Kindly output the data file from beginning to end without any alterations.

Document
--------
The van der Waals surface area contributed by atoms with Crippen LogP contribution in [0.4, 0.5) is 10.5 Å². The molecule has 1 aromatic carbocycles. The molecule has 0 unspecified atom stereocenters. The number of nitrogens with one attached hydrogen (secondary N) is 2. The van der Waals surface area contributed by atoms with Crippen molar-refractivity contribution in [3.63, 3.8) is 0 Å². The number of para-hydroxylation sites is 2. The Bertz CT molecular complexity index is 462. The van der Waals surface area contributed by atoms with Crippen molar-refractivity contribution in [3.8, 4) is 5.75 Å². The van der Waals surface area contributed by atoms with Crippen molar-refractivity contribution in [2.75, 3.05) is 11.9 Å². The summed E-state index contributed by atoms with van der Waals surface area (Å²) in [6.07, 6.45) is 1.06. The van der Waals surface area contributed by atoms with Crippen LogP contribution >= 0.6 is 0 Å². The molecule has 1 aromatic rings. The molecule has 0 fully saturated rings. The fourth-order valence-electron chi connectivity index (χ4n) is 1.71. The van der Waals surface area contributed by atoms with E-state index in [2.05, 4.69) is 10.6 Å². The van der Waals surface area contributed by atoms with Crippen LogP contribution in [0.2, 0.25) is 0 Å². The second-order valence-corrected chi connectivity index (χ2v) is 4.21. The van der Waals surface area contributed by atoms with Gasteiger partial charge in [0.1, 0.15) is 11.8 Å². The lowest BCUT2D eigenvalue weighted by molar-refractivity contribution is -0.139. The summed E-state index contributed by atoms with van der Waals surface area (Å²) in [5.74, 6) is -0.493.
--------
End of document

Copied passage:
The van der Waals surface area contributed by atoms with Crippen LogP contribution in [0.4, 0.5) is 10.5 Å². The molecule has 1 aromatic carbocycles. The molecule has 0 unspecified atom stereocenters. The number of nitrogens with one attached hydrogen (secondary N) is 2. The van der Waals surface area contributed by atoms with Crippen molar-refractivity contribution in [3.63, 3.8) is 0 Å². The number of para-hydroxylation sites is 2. The Bertz CT molecular complexity index is 462. The van der Waals surface area contributed by atoms with Crippen molar-refractivity contribution in [3.8, 4) is 5.75 Å². The van der Waals surface area contributed by atoms with Crippen molar-refractivity contribution in [2.75, 3.05) is 11.9 Å². The summed E-state index contributed by atoms with van der Waals surface area (Å²) in [6.07, 6.45) is 1.06. The van der Waals surface area contributed by atoms with Crippen LogP contribution >= 0.6 is 0 Å². The molecule has 1 aromatic rings. The molecule has 0 fully saturated rings. The fourth-order valence-electron chi connectivity index (χ4n) is 1.71. The van der Waals surface area contributed by atoms with E-state index in [2.05, 4.69) is 10.6 Å². The van der Waals surface area contributed by atoms with Crippen LogP contribution in [0.2, 0.25) is 0 Å². The second-order valence-corrected chi connectivity index (χ2v) is 4.21. The van der Waals surface area contributed by atoms with Gasteiger partial charge in [0.1, 0.15) is 11.8 Å². The lowest BCUT2D eigenvalue weighted by molar-refractivity contribution is -0.139. The summed E-state index contributed by atoms with van der Waals surface area (Å²) in [5.74, 6) is -0.493.